- Hampstead Theatre
- Until. March 26th 2022
- From £5
Life and death are complicated experiences. They both release a detritus of emotions that affect and shape not just the individual but everything around them. Directed by Lucy Morrison and written by Ruby Thomas, Animal Kingdom offers a careful and delicate exploration family — after the suicide attempt of a university student Sam (played by a jittery yet engaging Ragevan Vasan) and the shaping of his dysfunctional childhood are teased in six therapy sessions.
Sam, a queer zoology graduate, has a stereotypicallydysfunctional family history! A cheating father, parents who divorced in his teens, and a half-sister from his father’s affair that Sam struggles to associate with. But, more importantly, a family that is–at the same time–both there for him, and not. Together with his therapist Daniel (played by a calm and measured Paul Keating) and the rest of the familial cast: the play delves deep into each of their relationships with Sam.
For the most part, the family depict stereotypical charactersthat can be found in any tale of family and mental health —the cold, distant, infidelious father Tim (Jonathan McGuinness); the suffocating mother Rita (Marina Laird) who refuses to listen to her children; and a sibling (a wonderfully peppy Ashna Rabheru) who is caught up in the turmoil, forced to act beyond their age. Not unsurprisingly the play is tame on paper, what makes it stand out is the sharp honesty in the dialogues: taking the narrative into heavier places that feelunnervingly real.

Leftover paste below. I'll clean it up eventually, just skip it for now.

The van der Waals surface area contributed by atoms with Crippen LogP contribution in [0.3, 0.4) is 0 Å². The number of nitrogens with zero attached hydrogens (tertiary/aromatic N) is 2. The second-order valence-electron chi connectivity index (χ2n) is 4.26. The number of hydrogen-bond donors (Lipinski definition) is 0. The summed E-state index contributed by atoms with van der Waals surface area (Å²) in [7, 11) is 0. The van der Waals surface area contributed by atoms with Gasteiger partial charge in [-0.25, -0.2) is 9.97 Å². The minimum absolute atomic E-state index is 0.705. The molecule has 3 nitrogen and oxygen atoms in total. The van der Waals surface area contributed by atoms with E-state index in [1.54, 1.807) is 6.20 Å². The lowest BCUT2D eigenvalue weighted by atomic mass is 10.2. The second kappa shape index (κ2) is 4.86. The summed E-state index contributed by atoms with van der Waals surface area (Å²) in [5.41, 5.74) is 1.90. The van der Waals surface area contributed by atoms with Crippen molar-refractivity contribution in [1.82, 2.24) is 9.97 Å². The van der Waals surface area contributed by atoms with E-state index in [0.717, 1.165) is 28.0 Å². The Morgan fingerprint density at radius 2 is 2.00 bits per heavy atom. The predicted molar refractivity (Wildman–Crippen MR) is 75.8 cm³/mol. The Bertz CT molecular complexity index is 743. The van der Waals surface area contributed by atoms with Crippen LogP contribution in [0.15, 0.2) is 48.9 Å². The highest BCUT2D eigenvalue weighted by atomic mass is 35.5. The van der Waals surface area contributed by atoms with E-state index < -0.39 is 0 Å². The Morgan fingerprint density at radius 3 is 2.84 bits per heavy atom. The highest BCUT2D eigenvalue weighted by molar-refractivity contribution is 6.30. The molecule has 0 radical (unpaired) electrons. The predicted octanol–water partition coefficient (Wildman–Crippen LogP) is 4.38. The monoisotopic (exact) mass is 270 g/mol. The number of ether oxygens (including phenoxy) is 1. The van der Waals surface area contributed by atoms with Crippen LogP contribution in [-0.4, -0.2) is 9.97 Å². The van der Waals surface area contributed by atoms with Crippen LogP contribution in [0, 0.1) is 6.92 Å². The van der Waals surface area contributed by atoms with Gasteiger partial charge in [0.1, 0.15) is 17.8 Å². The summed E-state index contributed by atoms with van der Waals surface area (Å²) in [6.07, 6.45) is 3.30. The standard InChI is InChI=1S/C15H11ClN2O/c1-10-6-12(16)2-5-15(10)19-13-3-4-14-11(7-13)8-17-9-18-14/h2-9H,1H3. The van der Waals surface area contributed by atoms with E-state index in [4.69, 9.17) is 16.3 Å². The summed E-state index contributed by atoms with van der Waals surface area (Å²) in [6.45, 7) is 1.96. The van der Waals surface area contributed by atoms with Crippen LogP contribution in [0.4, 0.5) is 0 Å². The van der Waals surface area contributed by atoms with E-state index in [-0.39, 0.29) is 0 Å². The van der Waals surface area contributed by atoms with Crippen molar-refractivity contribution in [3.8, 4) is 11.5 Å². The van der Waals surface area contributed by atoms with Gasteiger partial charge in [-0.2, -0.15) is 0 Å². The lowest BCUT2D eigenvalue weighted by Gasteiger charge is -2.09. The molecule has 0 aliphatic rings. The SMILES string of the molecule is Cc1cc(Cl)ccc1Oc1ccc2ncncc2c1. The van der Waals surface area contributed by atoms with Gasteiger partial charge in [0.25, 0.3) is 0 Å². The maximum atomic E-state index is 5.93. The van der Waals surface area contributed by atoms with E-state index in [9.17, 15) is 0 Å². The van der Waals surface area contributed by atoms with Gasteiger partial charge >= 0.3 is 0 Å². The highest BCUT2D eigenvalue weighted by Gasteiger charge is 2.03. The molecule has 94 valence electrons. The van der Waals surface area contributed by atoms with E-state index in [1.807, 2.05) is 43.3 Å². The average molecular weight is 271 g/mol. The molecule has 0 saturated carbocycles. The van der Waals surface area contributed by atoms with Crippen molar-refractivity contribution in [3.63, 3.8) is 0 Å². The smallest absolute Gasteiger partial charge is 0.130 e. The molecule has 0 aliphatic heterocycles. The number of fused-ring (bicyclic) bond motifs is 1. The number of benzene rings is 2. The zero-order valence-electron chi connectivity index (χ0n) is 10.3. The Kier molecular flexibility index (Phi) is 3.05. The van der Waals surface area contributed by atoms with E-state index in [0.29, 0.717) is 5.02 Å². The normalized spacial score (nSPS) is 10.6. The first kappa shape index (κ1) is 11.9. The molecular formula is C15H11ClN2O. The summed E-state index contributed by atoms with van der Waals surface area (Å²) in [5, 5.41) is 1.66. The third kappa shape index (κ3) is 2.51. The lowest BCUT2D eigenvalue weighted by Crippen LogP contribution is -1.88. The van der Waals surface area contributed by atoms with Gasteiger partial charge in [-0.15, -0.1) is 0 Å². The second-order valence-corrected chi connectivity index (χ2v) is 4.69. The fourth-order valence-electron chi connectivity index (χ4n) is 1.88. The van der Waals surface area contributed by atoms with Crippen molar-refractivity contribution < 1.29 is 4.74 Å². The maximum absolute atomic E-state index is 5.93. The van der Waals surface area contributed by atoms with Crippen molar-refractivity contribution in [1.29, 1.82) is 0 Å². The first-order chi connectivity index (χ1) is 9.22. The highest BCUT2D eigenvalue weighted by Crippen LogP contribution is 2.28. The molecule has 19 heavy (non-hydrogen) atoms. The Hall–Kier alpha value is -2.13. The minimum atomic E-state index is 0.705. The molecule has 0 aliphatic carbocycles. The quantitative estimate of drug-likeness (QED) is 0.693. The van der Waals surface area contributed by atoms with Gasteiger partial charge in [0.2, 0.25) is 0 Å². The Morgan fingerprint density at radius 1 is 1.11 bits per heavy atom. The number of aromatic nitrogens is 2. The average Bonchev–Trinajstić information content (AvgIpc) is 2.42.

The minimal set design in Hampstead Theatre’s 'Downstairs’ stage deserves major credit for allowing the script and the actors to shine. Featuring only a small room with five chairs, an imaginary two-way mirror, and a single wall for Sam tovent his frustrations on from time to time — the play makes best of the small and cramped spaces to provide an enhanced level of intimacy to the narrative and to the audience.
We are there next to Sam, when he pummels the singular wall after his mother refuses to listen to him; we are a fly-on-the-wall as his sister owns up to being a teenager — finally ventingher pent-up frustrations. In all these instances, we are uncomfortably close… the voices bounce off us before they hit the actors and, in that sense, they make us an equal part of this family.
The entire cast provide memorable performances, but Ragevan Vasan as Sam stands out with his wonderful and sensitive portrayal of someone coming to terms with the consequences of his actions, on himself and those around him. He is jittery throughout the play (whether it is during his monologues or when he is daydreaming about birds…) constantly on edge like a drug addict, but with a touch of empathy and depth in his eyes, that makes us feel sorry for him rather than judgemental. Laird as Rita is annoyingly accurate in painting her picture of someone who has too much to say and too little patience to listen.
It is telling that Sam’s favourite birds are Swifts — known for two things. They are one of the fastest birds around, fleeting from branch to branch, and also have the weakest legs. Much like them, Sam is unrooted; drifting from person to person for much of his childhood, meandering between a talkative yet inattentive mother, an absent and stoic father, and an adolescent sister and half-sister struggling to find her place in this dysfunctional family.
So, give this play a try. Put yourself in uncomfortably close quarters and experience the trauma that indifference, especially from family members, can labour on a person! Sam will be unsure what he is going to do at the end of the play, but certainly just like other every member of the audience, you will walk away knowing full well the virtues of listening to those around us and a little compassion.